Progress Cited in Alzheimer’s Diagnosis

Scientists reported progress yesterday toward one of medicine’s long-sought goals: the development of a blood test that can accurately diagnose Alzheimer’s disease, and even do so years before truly debilitating memory loss.

A team of scientists, based mainly at Stanford University, developed a test that was about 90 percent accurate in distinguishing the blood of people with Alzheimer’s from the blood of those without the disease. The test was about 80 percent accurate in predicting which patients with mild memory loss would go on to develop Alzheimer’s disease two to six years later.

Outside experts called the results, published online yesterday by Nature Medicine, promising but preliminary. They cautioned that the work needed to be validated by others and in much larger studies, because there have been many disappointments in the past.

“Looking for biomarkers for Alzheimer’s disease is a very hot area,” said Dr. William Jagust, professor of public health and neuroscience at the University of California, Berkeley. “Things tend to get a lot of attention, and they are not always borne out.”

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Posted in * Culture-Watch, Health & Medicine

7 comments on “Progress Cited in Alzheimer’s Diagnosis

  1. Wilfred says:

    It must be depressing to learn that within six years, ….six years….where was I?

  2. Ad Orientem says:

    This is a truly dreadful disease. My step father is in the intermediate stages of dementia and it is taking a heavy toll on the family. I pray that a cure or at least more advanced treatments will become available, sparing other families the pain mine has endured.

  3. Pageantmaster Ù† says:

    My grandmother, a dedicated churchwoman had it; a truly dreadful and robbing disease. Prayers for these wonderful and dedicated researchers – may their work bear fruit.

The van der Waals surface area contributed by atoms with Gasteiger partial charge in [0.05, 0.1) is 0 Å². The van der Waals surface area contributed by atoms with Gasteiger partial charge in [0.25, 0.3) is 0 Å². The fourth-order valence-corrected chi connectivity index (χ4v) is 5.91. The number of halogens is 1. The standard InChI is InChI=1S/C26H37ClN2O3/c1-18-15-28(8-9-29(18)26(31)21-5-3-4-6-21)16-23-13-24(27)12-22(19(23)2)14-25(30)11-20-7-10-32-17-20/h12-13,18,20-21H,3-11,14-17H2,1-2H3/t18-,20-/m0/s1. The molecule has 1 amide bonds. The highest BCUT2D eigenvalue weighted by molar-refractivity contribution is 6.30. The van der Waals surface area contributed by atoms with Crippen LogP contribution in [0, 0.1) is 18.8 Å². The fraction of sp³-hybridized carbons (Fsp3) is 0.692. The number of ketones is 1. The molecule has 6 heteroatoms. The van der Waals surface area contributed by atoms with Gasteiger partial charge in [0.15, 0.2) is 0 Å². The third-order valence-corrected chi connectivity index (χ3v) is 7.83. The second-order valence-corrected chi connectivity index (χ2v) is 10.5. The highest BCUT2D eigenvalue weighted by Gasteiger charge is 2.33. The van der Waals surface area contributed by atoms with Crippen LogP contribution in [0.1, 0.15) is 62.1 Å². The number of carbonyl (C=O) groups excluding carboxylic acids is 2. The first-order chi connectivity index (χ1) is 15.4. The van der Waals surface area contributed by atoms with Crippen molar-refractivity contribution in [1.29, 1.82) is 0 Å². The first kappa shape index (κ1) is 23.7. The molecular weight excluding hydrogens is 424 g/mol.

4. Bob from Boone says:

    So did my father, for probably seven years before he succumbed to complications and died. God blessed me with a visit to Ft. Lauderdale where he lived and I arrived just hours before he died. Any advances in treatment and prevention I greet with halleluiahs.

  5. Words Matter says:

    Dad had it, as do 3 of his 4 siblings. My grandmother and several of her cousins had it, and we think my great-grandmother had it. Now my siblings and I are hitting the age it usually hits, so we are getting somewhat nervous. May these researchers find not just cause, but cure!

  6. Florida Anglican [Support Israel] says:

    My great-aunt, grandmother and mother-in-law all had it. All have now passed away. I knew the first two very well, spent much time with both of them in my younger days. Sadly, I never knew my mother-in-law before she was in the advanced stages. I work in elder care and it can be a very depressing thing to deal with. Thankfully, there are some medications out there that do NOT

  7. Florida Anglican [Support Israel] says:

    OK, I hit enter too soon.

    There are some medications out there that do NOT stop the progression of the disease itself but DO stop the progression of the SYMPTOMS and can prolong higher functioning, namely Aricept and Nemenda. Of course, both have side effects and dont`t work for everybody, but 15 years ago, we didn`t have anything at all.